In the month of March we enjoyed a great series at Place for Life entitled, “How to Handle Relevant Relationships.” Relationships are such an integral part of life.
Valentine’s Day is approaching and it’s always during this time of year that romance and love begin to fill the air. Love is a touchy subject in this generation. Of course, love for family, children, and parents are always consistent. However, loving relationships that last is becoming a commodity. True love, the kind that will hold on through any storm; the kind that will fight for you through thick and thin; the kind that will cover a multitude of sins; has become scarce.
Growing up I was taught that the most important and exciting day of the week was Sunday. That was the day that we were privileged to go to the House of the Lord and meet with God and His people. In this generation, it is evident that things have changed and priorities have shifted. I find it no coincidence that over the last 5 years or so, as church attendance and commitment has declined, we have also experienced national recession and economic issues.
Easter season for us is the most exciting, and for our faith, most important season of the year. The celebration of the Resurrection of Jesus Christ is paramount to every believer. There was so much accomplished when He overcame the power of the grave and absolved the sins of the world through His sacrifice on the cross.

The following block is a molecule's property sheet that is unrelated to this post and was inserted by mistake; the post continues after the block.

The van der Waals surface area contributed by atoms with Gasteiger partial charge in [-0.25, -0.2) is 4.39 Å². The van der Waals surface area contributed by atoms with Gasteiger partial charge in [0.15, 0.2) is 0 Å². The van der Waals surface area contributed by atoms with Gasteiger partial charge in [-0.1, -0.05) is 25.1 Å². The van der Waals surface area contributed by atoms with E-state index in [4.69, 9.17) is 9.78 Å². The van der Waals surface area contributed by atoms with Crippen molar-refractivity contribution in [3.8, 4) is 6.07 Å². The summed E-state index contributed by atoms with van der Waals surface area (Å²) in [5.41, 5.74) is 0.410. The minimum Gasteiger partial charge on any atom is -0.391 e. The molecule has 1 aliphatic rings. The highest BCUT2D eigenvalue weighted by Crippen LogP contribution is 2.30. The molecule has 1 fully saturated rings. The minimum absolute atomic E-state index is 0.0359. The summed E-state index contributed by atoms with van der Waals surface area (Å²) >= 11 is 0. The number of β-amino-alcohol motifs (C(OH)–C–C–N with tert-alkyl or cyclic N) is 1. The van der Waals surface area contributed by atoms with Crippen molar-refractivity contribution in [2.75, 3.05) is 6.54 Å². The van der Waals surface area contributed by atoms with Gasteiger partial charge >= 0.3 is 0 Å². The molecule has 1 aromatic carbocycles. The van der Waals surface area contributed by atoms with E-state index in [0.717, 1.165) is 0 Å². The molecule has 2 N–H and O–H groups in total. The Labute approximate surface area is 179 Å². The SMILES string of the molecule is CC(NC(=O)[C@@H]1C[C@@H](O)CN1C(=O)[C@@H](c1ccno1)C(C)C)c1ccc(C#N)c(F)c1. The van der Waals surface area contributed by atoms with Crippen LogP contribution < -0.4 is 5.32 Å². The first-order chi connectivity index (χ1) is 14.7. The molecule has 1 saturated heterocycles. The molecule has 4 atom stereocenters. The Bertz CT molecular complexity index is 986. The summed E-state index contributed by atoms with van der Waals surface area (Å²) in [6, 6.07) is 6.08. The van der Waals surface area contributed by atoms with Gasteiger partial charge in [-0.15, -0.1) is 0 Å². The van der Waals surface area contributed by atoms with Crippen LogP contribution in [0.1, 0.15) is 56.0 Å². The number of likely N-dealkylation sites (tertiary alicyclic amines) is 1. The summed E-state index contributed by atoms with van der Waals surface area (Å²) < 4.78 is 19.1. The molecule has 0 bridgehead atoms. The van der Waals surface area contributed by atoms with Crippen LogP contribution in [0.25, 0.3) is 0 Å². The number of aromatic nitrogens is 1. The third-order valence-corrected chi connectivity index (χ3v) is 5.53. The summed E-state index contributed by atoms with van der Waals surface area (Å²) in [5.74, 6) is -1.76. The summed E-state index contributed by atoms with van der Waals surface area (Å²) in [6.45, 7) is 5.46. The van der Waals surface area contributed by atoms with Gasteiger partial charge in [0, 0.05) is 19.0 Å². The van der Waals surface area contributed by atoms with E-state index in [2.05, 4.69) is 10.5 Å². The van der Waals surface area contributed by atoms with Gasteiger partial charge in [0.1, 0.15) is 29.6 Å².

Spring has arrived, and with it we see life beginning to blossom. The flowers blooming, the sun shining, and a fresh atmosphere all hint to the great feeling of change of season. Spring represents a fresh start and an opportunity to begin again.
I have recently been reading a book that makes an assertion that the pursuit of science in the 16th and 17th centuries was the underlying current that ushered in the wave of democracy that almost half of the world’s population is now able to enjoy in the form of government. It states that science, being “anti-authoritarian” in it’s nature, needed freedom and liberty to be able to grow and flourish. The book describes how democracy and science have expanded simultaneously.